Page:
A New View: Leaders have positive outlook when it comes to future of Fayetteville region

By Savanah Ramsey, posted 11 months ago

On Tuesday, June 7, the Greater Fayetteville Business Journal hosted its fourth quarterly Power Breakfast at the Cape Fear Botanical Garden.

Businesspeople from different organizations throughout the community gathered together at the sold-out event to listen to a panel of recent leaders to the area and learn about their backgrounds, their plans and how their perceptions of Fayetteville may not match up with long-standing views of our community.
The panel included Chancellor Darrell T. Allison from Fayetteville State University, General Manager and CEO of Fayetteville Public Works Commission Elaina Ball, and Fayetteville Woodpeckers General Manager Steve Pelle.
“‘A New View.’ What does that mean?” asked Publisher Marty Cayton in his opening remarks. “We want to give a new perspective of Fayetteville. So who better knows that then these leaders that are on the stage right now coming from different areas of the country and different backgrounds.”
When reflecting back on the start of the Greater Fayetteville Business Journal, one of the difficulties that was experienced is the naysayers in the area.
Cayton pointed out that, despite the negative talk, the speakers decided Fayetteville was somewhere they wanted to live and work. He asked them what considerations they made to move to the area.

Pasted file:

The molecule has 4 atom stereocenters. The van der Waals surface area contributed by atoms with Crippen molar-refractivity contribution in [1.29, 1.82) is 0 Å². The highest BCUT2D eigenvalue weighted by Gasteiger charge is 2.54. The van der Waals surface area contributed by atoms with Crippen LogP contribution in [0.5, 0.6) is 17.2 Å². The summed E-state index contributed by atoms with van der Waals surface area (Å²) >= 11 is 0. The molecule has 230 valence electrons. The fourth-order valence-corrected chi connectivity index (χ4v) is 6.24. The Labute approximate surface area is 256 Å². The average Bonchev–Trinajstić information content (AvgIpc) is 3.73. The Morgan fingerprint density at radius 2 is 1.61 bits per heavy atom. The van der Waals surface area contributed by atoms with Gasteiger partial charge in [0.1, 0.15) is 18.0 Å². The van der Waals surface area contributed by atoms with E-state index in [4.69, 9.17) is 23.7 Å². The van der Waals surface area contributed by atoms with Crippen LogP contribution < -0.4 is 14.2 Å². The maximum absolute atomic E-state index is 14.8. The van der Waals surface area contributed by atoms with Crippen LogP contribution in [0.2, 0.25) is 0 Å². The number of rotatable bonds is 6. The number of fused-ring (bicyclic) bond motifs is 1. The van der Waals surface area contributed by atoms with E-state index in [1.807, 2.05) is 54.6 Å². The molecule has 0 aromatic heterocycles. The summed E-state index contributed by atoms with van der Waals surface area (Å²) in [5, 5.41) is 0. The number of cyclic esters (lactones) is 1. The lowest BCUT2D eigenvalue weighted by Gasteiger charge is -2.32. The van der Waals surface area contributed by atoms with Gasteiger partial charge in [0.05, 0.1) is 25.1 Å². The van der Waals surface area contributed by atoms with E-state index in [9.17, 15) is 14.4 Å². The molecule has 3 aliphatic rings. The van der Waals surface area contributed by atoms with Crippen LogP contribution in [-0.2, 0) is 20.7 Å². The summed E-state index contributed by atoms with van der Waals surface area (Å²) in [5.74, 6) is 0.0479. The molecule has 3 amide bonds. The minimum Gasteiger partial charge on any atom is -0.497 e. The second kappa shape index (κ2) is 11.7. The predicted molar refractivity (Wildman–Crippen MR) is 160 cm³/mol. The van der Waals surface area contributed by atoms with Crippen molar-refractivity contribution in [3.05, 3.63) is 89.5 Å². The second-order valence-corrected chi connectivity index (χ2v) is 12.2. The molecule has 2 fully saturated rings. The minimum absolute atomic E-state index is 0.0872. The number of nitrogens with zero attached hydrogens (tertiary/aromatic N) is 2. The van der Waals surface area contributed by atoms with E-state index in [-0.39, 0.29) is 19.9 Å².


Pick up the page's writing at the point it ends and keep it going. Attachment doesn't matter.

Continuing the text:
“There’s only 120 of these jobs around the country,” said Pelle. “Me and my wife were born and raised in Southern California, and when talking about my wife, she’s a vocal coach and she didn’t want to extend that into the next 18 years. This was really scary for us moving across the country because we’ve never lived anywhere else.”

And since coming to Fayetteville, Pelle has been pleased with the upbeat community and he has found here.
Both Allison and Ball followed up with their own considerations for moving to the area, which aligned similar to Pelle’s in the fact that the decision was made in support of their families.
Cayton then asked each panelist to describe some challenges each panelist had seen in the community and how their organization can help solve them.

“I think one of our biggest challenges is that there are a lot of people out there that still see us, the community, PWC through a naysayer point of view,” said Ball. “I think what we really need is a great big shot of self confidence because we have so much room to grow.”

Allison followed up with explaining his frustrations with media coverage missing out on opportunities of growth happening not only in the education system but also the community.

“We recently had a football player from FSU drafted to the NFL, and the draft happened on Sunday, so the next day I am flipping through the paper, and I see a story of a football player drafted from N.C. State. So I keep flipping and I get to the back and see ‘Pros and Cons of Joshua in the NFL,’” explained Allison.
Allison continued by saying it is FSU’s goal to make sure they get their name and news out there so nothing is ever missed out on again.
Near the end, there was allotted time for audience members to send in questions to be answered. The first question asked was, “What would you say to the Fayetteville natives and what would you say to the people that want to relocate to our region?”